The Movement for Black Lives launched a new climate change initiative on Thursday, bringing together more than 200 Black environmental leaders and organizations from across the country who have pledged to find equitable climate solutions focused on Black Americans and communities.
The Black Hive initiative expands on the movement’s 2021 Red, Black, and Green New Deal by reintroducing its Black Climate Mandate, which outlines the urgency of a Black climate agenda and investment in equitable strategies that specifically protect Black Americans.
The announcement, first reported by The Associated Press, comes in the aftermath of a Supreme Court decision limiting the EPA’s ability to regulate greenhouse gas emissions from power plants, as well as the recent passage of the Inflation Reduction Act.
Numerous studies have found that for decades, Black and other communities of color have borne the brunt of climate and environmental impacts. According to Black Hive leaders, structural racism, the legacy of enslavement, and socioeconomic factors such as redlining, segregation, and poverty have increased the likelihood of Black communities being located near toxic sites or directly affected by climate change.
Gunder stated that she has already witnessed the effects of climate change in her home state of Florida. She has been involved in community climate justice work, focusing on the effects of rising sea levels, residential displacement, and housing and food security issues. Farmers in South Florida have told her that saltwater intrusion is causing crop damage.
The Movement for Black Lives is a national network of over 150 leaders and organizations that was formed to provide a broad political home for Black people to organize across the country and within their communities. Beyond policing, the movement has expanded to include issues such as climate change and environmental justice. The collective is asking people to sign the Black Climate and Environmental Justice Pledge and commit to advancing The Black Hive’s Black Climate Mandate, which will be updated this year.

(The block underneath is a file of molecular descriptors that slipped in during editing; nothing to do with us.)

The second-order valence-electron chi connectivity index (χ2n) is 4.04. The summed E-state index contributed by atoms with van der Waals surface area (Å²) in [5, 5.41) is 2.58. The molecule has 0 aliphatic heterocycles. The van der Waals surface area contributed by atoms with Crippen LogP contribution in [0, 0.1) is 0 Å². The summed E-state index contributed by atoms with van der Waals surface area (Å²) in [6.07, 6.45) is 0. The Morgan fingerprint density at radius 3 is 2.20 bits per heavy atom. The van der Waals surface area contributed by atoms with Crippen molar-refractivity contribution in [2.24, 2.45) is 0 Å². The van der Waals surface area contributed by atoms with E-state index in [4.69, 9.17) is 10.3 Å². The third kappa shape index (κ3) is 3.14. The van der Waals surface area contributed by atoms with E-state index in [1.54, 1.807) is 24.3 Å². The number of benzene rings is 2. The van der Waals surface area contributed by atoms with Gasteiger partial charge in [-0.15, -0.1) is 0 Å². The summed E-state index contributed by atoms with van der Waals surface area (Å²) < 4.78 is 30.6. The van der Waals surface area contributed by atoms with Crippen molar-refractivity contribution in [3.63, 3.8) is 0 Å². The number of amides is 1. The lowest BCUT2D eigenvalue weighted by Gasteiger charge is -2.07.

According to the Black Hive leaders, they intend to provide local communities and Black-led organizations with resources, data and technology, communications, and disaster response assistance. Water, energy, land, labor, economy and reparations, democracy, health, and global Black diaspora solidarity are among the issues addressed by the initiative. Participants intend to raise awareness through grassroots organizing and community education.
Advocates such as Alston-Toure’ have questioned recent federal climate efforts, such as the Inflation Reduction Act signed into law this month by President Joe Biden. Its supporters claim that billions of dollars in climate and environmental investments will flow to communities across the country that have long been plagued by pollution and climate threats. However, supporters argue that it is not bold enough in addressing climate issues affecting Black Americans, and they criticize provisions in the bill that support the expansion of fossil fuels.
14 environmental justice organizations began receiving funding in June as part of the Justice40 initiative, a Biden administration pledge to improve the environment in disadvantaged communities and assist them in preparing for climate change. The initiative promises to direct 40% of all climate and environmental investments to communities that face environmental challenges such as diesel soot, lead water pipes, and a lack of access to green spaces.
However, Alston-Toure’ believes that communities must be able to trust that money from these new initiatives will go directly to Black-led organizations. She claims that far too often, the majority of funding goes to organizations or individuals who are not rooted in the communities affected.
According to a study conducted last year by The New School’s Tishman Environment and Design Center, between 2016 and 2017, 12 national environmental grant makers awarded $1.34 billion to organizations in the Gulf and Midwest regions — but only $18 million, or 1.3%, was awarded to environmental justice organizations.
Last year, Donors of Color, a philanthropic organization dedicated to promoting racial equity in environmental project funding across the country, launched a pledge drive challenging the nation’s top climate funders to direct 30% of their donations toward environmental efforts led by Black, Indigenous, Hispanic, and other people of color.
Alabama resident the Rev. Michael Malcom, founder and executive director of The People’s Justice Council, said he’s hopeful the Movement for Black Lives’ new climate initiative will focus efforts on communities long ignored and will bring real change.